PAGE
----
Best place to start investing -multifamily.

31 Replies

I’m starting to invest and doing it at a distance in multifamily. I’m trying to narrow down where to start building a team and analyze deals.

I’m think of outside of Denver, outside Indianapolis and Ohio -outside of Columbus/cinnci.

If you were a starting out and doing it at a distance, where would you start and why?

I know I’ll get questions based on experience, how much money do I have etc- ready to answer as I have many options.

Denver seems like a terrible place to start. That market has been sky-rocketing for years and I think it's starting to cool off, which is a bad time to jump in.

I would look at smaller markets within 30 minutes of a major market that is still on the upswing.

Why not boise? 

If I were to invest at a distance it would be places where I have boots on the ground. Primarily other places I've lived before, know the neighborhoods and have some kind of network.

@Joe Moffett - welcome!

When you say multi-family, do you mean residential (2-4 units) or commercial (5+ units).

Whatever direction you go, you'll want to look for solid economic fundamentals and, as you said, a great team.

I've been investing in Indianapolis this year and am personally a fan of that market.

I'd agree with @Nathan G. - Denver would be a challenging place to start. It's been overheated for years and I imagine cash flowing there would be a real challenge.

Also, what about your local market? Starting out long distance investing is not for the faint of heart. I cut my teeth investing in my local market, and then branched out once I had a decent grasp of what constituted a good investment.

Originally posted by @Joe Moffett :

I’m starting to invest and doing it at a distance in multifamily. I’m trying to narrow down where to start building a team and analyze deals.

I’m think of outside of Denver, outside Indianapolis and Ohio -outside of Columbus/cinnci.

If you were a starting out and doing it at a distance, where would you start and why?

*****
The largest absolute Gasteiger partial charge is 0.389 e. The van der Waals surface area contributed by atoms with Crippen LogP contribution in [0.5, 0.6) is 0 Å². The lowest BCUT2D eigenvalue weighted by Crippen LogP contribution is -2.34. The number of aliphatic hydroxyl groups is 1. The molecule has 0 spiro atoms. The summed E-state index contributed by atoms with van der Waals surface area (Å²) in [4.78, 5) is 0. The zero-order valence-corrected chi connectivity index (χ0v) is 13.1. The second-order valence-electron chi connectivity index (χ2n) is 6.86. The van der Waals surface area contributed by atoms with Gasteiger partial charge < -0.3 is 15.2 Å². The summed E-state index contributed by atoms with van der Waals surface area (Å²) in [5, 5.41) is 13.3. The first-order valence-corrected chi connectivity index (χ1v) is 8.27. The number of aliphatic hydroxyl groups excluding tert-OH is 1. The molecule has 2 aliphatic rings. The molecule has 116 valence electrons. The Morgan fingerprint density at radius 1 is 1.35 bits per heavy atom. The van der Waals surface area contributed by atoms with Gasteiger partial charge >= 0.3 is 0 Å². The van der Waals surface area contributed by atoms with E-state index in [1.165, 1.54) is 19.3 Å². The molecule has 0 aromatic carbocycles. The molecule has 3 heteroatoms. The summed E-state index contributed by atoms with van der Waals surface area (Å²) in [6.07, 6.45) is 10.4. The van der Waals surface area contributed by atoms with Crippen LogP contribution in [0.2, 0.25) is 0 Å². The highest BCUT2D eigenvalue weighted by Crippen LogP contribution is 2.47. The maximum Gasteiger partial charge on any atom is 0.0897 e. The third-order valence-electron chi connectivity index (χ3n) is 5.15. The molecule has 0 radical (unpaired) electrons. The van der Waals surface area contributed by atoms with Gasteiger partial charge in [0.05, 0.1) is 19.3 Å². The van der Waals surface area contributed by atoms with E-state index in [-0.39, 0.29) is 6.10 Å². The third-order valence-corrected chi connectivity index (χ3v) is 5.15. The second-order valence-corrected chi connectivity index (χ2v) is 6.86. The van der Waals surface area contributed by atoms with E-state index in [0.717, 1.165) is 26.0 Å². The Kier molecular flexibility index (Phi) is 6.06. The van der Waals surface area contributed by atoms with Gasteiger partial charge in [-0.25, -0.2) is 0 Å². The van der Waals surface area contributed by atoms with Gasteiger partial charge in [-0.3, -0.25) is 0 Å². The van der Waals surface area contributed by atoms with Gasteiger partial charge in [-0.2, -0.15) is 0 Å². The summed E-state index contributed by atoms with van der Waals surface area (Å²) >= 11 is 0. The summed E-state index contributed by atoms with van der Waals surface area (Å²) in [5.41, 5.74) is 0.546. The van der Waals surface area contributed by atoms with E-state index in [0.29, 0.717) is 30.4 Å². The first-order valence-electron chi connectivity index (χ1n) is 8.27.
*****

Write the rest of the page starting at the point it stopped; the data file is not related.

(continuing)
I know I’ll get questions based on experience, how much money do I have etc- ready to answer as I have many options.

 Cincinnati Ohio is great since that's where I invest in :)

Rents are increasing, cap rates are still high and still getting compressed so there are still MF opportunities

There's a report in Washington Post that says that by the year 2040, 8 states will have 50% of America's population. Will those states be good to invest in? Not necessarily but that study is a good place to start:

https://www.washingtonpost.com/news/politics/wp/2018/07/12/in-about-20-years-half-the-population-will-live-in-eight-states/

@Joe Moffett

I would stack up your short list against the following key indicators-- population and job growth, diversified job market, business friendliness, market cycle @ the local level. As other folks above mentioned, familiarity with the area and/or strong partners should also factor into your decision. 

@Joe Moffett get started in a market you or your partners know really well. You can find good deals anywhere based on how much effort you put in. Getting an average deal in an area you don’t know inside and out will probably not be a good way to start.

@Nathan G. - I appreciate your input. Only reason I considered it was because I have boots on the ground there and one day want a winter home out there.

@Nick Baldo - yes its for my first one. 

@Emilio Ramirez - The market here is sky rocketing and others have a lower barrier for entry so I can do more with my funds. Only thing I have here is agents which I feel I can build those relationships anywhere.